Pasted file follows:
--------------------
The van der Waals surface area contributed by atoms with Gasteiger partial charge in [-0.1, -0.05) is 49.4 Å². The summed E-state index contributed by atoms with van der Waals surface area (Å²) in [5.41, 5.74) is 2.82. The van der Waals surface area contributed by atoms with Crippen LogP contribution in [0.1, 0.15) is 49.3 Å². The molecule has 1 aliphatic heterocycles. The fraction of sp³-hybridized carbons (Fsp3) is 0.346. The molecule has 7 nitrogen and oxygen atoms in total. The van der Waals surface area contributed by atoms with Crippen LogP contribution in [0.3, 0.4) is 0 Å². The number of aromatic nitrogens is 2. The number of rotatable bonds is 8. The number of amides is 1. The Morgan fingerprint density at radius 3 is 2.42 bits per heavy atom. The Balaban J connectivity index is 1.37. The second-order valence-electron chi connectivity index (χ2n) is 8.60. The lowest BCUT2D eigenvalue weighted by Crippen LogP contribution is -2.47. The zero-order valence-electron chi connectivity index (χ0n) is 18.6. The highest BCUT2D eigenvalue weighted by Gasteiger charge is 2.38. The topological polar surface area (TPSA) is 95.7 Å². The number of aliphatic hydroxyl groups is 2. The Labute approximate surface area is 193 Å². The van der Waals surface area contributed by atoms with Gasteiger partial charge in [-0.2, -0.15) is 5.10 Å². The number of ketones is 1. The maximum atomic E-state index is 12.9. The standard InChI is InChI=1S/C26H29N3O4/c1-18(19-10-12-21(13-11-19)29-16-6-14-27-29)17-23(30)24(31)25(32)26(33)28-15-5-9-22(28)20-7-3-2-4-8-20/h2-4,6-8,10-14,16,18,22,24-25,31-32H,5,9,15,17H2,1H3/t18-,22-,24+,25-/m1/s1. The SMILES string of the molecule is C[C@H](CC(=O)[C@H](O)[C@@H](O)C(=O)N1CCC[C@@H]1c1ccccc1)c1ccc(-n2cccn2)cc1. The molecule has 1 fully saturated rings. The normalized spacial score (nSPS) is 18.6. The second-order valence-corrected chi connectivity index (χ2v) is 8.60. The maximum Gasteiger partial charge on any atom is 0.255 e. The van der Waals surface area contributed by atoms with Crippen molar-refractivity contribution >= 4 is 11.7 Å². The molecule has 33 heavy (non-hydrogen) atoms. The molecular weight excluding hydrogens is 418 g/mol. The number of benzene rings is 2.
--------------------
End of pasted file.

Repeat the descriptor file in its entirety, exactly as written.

The van der Waals surface area contributed by atoms with Gasteiger partial charge in [-0.1, -0.05) is 49.4 Å². The summed E-state index contributed by atoms with van der Waals surface area (Å²) in [5.41, 5.74) is 2.82. The van der Waals surface area contributed by atoms with Crippen LogP contribution in [0.1, 0.15) is 49.3 Å². The molecule has 1 aliphatic heterocycles. The fraction of sp³-hybridized carbons (Fsp3) is 0.346. The molecule has 7 nitrogen and oxygen atoms in total. The van der Waals surface area contributed by atoms with Crippen LogP contribution in [0.3, 0.4) is 0 Å². The number of aromatic nitrogens is 2. The number of rotatable bonds is 8. The number of amides is 1. The Morgan fingerprint density at radius 3 is 2.42 bits per heavy atom. The Balaban J connectivity index is 1.37. The second-order valence-electron chi connectivity index (χ2n) is 8.60. The lowest BCUT2D eigenvalue weighted by Crippen LogP contribution is -2.47. The zero-order valence-electron chi connectivity index (χ0n) is 18.6. The highest BCUT2D eigenvalue weighted by Gasteiger charge is 2.38. The topological polar surface area (TPSA) is 95.7 Å². The number of aliphatic hydroxyl groups is 2. The Labute approximate surface area is 193 Å². The van der Waals surface area contributed by atoms with Gasteiger partial charge in [-0.2, -0.15) is 5.10 Å². The number of ketones is 1. The maximum atomic E-state index is 12.9. The standard InChI is InChI=1S/C26H29N3O4/c1-18(19-10-12-21(13-11-19)29-16-6-14-27-29)17-23(30)24(31)25(32)26(33)28-15-5-9-22(28)20-7-3-2-4-8-20/h2-4,6-8,10-14,16,18,22,24-25,31-32H,5,9,15,17H2,1H3/t18-,22-,24+,25-/m1/s1. The SMILES string of the molecule is C[C@H](CC(=O)[C@H](O)[C@@H](O)C(=O)N1CCC[C@@H]1c1ccccc1)c1ccc(-n2cccn2)cc1. The molecule has 1 fully saturated rings. The normalized spacial score (nSPS) is 18.6. The second-order valence-corrected chi connectivity index (χ2v) is 8.60. The maximum Gasteiger partial charge on any atom is 0.255 e. The van der Waals surface area contributed by atoms with Crippen molar-refractivity contribution >= 4 is 11.7 Å². The molecule has 33 heavy (non-hydrogen) atoms. The molecular weight excluding hydrogens is 418 g/mol. The number of benzene rings is 2.